As regards the alleged negligence of defendant Pacific Gas and Electric Company, it cannot be said to have been negligent in the construction of said power line as it neither constructed nor owned it; nor does it appear that it had control over it or was obligated to maintain it (see Ray v. Pacific Gas & Elec. Co., 3 Cal. App. 2d 329, 337 [39 P.2d 812]; Hill v. Pacific Gas & Elec. Co., 22 Cal. App. 788, 790-792 [136 P. 492]); and it is not contended that the line was in any respect in disrepair.  Presumably at the time of its construction it was not considered a menace, and if it became such it was because of the subsequent construction of the building too close to it; and defendant cannot be said to have been negligent unless, knowing that the building was being constructed less than 10 feet distant from the wires, and knowing of the existence of the staging thereon and the use of long steel rods in its construction, it was its duty, under the conditions existing, to anticipate with reason that workmen might protrude a steel rod therefrom in the manner in which it was done by plaintiff and thus bring it into contact with such wires, and, so anticipating, to remove or insulate said wires, or to discontinue furnishing electric current through them on failure of the owners of the line to remove or insulate them.
It is said in Polk v. City of Los Angeles, 26 Cal. 2d 519, 525 [159 P.2d 931], that the standard of care imposed upon those maintaining wires carrying electricity is "to exercise the care that a person of ordinary prudence would exercise under the circumstances. Among the circumstances are the well known dangerous character of electricity and the inherent risk of injury to persons or property if it escapes. Hence, the care must be commensurate with and proportionate to that danger. ... Specific application of that standard requires that wires carrying electricity must be carefully and properly insulated by those maintaining them at all places where there is a reasonable probability of injury to persons or property therefrom. ... Upon those controlling such instrumentality and force is imposed the duty of reasonable and prompt inspection of the wires and appliances and to be diligent therein. ... And, in the places where there is a probability of injury, they must not only make the wires safe by proper insulation, but as stated in Dow v. Sunset Tel. & Tel. Co., 157 Cal. 182, 186 [106 P. 587], 'keep them so by vigilant oversight and repair.' " (Italics added.)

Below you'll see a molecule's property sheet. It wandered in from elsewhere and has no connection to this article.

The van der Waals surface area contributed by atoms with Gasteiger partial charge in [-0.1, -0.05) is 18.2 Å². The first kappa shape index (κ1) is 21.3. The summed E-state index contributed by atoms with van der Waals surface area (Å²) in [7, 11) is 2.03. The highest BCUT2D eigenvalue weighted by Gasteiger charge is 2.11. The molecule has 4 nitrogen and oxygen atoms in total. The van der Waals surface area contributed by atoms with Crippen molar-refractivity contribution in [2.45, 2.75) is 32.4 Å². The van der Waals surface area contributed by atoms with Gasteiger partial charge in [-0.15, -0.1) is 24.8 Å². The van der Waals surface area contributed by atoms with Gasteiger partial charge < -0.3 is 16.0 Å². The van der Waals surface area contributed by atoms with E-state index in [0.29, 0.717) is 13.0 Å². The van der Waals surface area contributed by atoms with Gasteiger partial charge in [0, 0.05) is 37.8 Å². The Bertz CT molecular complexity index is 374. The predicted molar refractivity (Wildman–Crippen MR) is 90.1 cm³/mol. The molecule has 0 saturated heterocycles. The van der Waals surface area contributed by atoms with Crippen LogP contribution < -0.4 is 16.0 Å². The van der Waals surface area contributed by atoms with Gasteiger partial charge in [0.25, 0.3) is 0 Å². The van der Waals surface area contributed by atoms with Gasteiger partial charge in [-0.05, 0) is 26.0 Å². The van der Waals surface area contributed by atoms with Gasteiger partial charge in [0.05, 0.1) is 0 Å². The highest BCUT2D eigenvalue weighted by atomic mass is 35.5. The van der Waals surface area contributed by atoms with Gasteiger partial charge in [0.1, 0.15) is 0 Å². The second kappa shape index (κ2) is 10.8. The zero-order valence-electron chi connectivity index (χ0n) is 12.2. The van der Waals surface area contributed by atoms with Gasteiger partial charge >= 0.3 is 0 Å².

However, as we have pointed out, defendant Pacific Gas and Electric Company was not the owner of the pole line or the [87 Cal. App. 2d 441] wires with which the rod handled by plaintiff came in contact. The power line belonged to the government, and there is nothing in the record before us to show that, even if defendant could reasonably have anticipated the action of plaintiff which resulted in the injury which befell him, it had the authority to remove the pole line or that it, rather than the owner, had the obligation to insulate the wires. It is not contended that it was ever requested to move the wires, to insulate them or to turn off the power. In this respect this case differs from all of those relied upon by the appealing plaintiff.